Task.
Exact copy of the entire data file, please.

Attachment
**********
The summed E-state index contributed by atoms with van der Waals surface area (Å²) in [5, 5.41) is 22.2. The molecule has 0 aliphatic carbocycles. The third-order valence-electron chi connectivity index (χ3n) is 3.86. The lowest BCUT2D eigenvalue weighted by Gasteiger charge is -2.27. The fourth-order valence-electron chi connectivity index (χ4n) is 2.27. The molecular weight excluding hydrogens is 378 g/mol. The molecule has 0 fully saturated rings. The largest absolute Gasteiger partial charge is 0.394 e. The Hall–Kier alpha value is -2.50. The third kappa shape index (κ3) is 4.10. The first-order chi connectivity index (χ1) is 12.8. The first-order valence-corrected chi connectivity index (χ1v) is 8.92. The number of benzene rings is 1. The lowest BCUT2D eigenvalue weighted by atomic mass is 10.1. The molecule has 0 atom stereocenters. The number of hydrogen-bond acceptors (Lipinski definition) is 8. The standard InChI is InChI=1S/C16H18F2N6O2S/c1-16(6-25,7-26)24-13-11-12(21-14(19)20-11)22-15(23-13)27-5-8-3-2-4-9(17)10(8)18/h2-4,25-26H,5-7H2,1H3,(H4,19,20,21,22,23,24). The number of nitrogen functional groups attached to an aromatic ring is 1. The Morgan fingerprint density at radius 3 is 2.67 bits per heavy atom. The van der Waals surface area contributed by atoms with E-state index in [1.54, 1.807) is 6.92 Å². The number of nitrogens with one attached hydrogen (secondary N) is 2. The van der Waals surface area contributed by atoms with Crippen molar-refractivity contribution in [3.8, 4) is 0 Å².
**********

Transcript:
The summed E-state index contributed by atoms with van der Waals surface area (Å²) in [5, 5.41) is 22.2. The molecule has 0 aliphatic carbocycles. The third-order valence-electron chi connectivity index (χ3n) is 3.86. The lowest BCUT2D eigenvalue weighted by Gasteiger charge is -2.27. The fourth-order valence-electron chi connectivity index (χ4n) is 2.27. The molecular weight excluding hydrogens is 378 g/mol. The molecule has 0 fully saturated rings. The largest absolute Gasteiger partial charge is 0.394 e. The Hall–Kier alpha value is -2.50. The third kappa shape index (κ3) is 4.10. The first-order chi connectivity index (χ1) is 12.8. The first-order valence-corrected chi connectivity index (χ1v) is 8.92. The number of benzene rings is 1. The lowest BCUT2D eigenvalue weighted by atomic mass is 10.1. The molecule has 0 atom stereocenters. The number of hydrogen-bond acceptors (Lipinski definition) is 8. The standard InChI is InChI=1S/C16H18F2N6O2S/c1-16(6-25,7-26)24-13-11-12(21-14(19)20-11)22-15(23-13)27-5-8-3-2-4-9(17)10(8)18/h2-4,25-26H,5-7H2,1H3,(H4,19,20,21,22,23,24). The number of nitrogen functional groups attached to an aromatic ring is 1. The Morgan fingerprint density at radius 3 is 2.67 bits per heavy atom. The van der Waals surface area contributed by atoms with E-state index in [1.54, 1.807) is 6.92 Å². The number of nitrogens with one attached hydrogen (secondary N) is 2. The van der Waals surface area contributed by atoms with Crippen molar-refractivity contribution in [3.8, 4) is 0 Å².